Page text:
On July 13th, the Food and Drug Administration’s (FDA) Oncologic Drugs Advisory Committee (ODAC) approved the use of two new biosimilar applications.
Amgen’s biosimilar application for Genentech/Roche’s Avastin (bevacizumab) was approved by a vote of 17-0 for all indications, which includes metastatic colorectal cancers, non–small cell lung cancer, glioblastoma and cervical cancers.
The data package provided by Amgen for bevacizumab was very strong with members stating that sound information was provided showing good manufacturing process rational and biosimularity based on characteristics seen in all indications — with almost identical toxicity profiles. While the vote was unanimous, two committee members did make further comments about approval for all six indications, specifically asking what the applicant and the FDA would be doing for robust post-marketing safety surveillance. The FDA noted that the agency will attempt to track the safety of this product, not unlike all other products currently on the market.
In addition, the ODAC approved Mylan GmbH’s application for Genentech’s Herceptin (trastuzumab), which has been on the market for nearly three decades and is most notably used to treat HER2 breast cancer. The vote for Mylan’s GmbH’s application was also approved based on the totality of evidence, including the extrapolation of data on HER2 and gastro cancers.
ASBM chairman, Harry L. Gewanter, MD testified at both sessions applauding the committee’s review of biosimilars for increased patient access and physician use. However, he also reiterated to the FDA the strong need for distinguishable naming of biologics and biosimilars, specifically advocating for meaningful 4-letter suffix systems and the adoption of the World Health Organization’s BQ proposal to avoid confusion between medicines. Additionally, in the afternoon, Dr. Gewanter reinforced the need for extensive post-marketing surveillance systems and real world data to build confidence in the uptake of biosimilars to address comments made from the FDA in the earlier session. Read his testimony for the morning session here and the afternoon session here.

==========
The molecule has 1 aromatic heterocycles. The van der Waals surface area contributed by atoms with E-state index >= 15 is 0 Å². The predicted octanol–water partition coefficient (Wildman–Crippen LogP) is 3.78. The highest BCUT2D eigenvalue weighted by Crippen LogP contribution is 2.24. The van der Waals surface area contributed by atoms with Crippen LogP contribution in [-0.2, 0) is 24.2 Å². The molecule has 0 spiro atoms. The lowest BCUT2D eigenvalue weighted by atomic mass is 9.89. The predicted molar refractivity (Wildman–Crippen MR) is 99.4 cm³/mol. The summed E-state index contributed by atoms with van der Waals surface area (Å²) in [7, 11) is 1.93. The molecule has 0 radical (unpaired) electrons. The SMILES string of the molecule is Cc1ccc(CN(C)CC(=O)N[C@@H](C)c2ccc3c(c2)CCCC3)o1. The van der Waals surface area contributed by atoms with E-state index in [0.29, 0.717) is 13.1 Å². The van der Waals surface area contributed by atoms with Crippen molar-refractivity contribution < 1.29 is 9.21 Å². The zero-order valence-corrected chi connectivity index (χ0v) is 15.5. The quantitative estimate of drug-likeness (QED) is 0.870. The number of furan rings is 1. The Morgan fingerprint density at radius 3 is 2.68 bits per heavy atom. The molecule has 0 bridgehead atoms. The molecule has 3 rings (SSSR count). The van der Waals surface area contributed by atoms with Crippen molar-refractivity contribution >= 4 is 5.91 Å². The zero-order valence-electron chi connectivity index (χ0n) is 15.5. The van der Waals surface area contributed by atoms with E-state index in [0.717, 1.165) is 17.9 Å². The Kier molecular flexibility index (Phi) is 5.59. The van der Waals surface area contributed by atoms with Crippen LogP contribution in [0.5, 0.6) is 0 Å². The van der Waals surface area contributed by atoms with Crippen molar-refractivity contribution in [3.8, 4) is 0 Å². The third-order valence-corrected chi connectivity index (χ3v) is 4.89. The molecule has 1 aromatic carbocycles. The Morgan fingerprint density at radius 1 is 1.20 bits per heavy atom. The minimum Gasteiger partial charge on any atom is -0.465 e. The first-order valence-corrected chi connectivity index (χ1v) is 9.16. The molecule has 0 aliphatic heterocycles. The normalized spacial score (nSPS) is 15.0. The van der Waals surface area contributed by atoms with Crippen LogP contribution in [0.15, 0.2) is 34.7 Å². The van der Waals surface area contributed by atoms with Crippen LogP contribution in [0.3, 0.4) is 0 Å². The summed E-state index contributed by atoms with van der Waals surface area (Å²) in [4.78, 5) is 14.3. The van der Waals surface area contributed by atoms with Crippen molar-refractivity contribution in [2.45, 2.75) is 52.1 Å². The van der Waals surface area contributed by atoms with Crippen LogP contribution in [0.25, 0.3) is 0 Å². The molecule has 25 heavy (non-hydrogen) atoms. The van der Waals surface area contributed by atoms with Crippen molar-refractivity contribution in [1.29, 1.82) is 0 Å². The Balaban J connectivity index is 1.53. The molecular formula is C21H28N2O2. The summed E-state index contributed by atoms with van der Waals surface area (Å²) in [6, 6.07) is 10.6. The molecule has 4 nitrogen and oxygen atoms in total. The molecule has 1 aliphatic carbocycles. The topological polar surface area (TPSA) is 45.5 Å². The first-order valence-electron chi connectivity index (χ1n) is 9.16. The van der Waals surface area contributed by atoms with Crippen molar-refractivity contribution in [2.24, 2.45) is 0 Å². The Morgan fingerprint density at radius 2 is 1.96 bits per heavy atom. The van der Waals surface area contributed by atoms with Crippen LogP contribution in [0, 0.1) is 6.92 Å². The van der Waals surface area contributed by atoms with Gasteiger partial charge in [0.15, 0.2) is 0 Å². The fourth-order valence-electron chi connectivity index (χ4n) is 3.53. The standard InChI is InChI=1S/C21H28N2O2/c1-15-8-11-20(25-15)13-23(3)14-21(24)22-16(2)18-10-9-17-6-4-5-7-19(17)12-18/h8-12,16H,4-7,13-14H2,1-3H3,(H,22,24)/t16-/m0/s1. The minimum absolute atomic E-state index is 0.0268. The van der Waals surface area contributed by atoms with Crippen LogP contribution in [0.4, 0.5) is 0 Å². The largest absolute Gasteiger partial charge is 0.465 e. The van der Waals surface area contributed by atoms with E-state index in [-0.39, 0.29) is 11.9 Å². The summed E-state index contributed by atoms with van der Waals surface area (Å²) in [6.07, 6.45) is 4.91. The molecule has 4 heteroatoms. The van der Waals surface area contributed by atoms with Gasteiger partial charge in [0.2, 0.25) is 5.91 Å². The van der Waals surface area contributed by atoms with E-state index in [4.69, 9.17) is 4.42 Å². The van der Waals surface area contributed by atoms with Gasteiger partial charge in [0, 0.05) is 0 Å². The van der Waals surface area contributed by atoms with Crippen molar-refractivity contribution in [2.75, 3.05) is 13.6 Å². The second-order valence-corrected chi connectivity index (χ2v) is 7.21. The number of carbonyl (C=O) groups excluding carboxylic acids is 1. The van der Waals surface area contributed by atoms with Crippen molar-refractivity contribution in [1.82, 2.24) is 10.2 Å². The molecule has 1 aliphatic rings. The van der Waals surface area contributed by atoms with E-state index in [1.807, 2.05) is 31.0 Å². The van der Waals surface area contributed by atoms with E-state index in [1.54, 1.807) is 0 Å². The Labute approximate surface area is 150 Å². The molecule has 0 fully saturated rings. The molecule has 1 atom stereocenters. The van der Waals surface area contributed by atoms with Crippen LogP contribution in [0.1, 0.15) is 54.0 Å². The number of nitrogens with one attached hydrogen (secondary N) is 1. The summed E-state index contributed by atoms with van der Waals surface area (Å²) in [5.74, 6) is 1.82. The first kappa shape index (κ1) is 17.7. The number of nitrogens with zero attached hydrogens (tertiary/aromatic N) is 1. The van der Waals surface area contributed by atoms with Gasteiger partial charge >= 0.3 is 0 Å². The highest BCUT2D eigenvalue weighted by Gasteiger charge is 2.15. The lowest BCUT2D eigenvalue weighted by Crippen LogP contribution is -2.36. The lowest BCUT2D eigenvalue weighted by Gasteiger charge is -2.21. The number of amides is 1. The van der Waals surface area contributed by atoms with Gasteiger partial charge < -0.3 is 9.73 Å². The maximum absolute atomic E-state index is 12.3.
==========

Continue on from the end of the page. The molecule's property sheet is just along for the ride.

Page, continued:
Several other ASBM patient and provider organizations were also present and participated in the open public speaking section of both meetings. During the morning meeting for the biosimilar to Avastin, Thair Phillips of RetireSafe, Andrew Speigel of the Global Colon Cancer Alliance (GCCA), and Dr. Dennis Cryer with the Biologics Prescribers Collaborative (BPC), all shared their perspectives on the need to prioritize patient safety in the approval of new biosimilars.
In the afternoon session, some members further refined and reiterated their statements on patient safety concerns. Dr. Dennis Cryer of BPC further advocated for clear guidance from the FDA on interchangeability that would include robust data packaging and labeling information insisting that physicians want access to all information. Thair Phillips, president of RetireSafe, expressed concerns about non-medical switching.
Other ASBM patient groups that submitted written comments for this hearing included: the Colon Cancer Alliance (CCA), the Global Healthy Living Foundation (GHLF), and the Lupus and Allied Diseases Association (LADA).
More information on the ODAC Meeting is available here.
View the ODAC Meeting live at: https://collaboration.fda.gov/odac0717/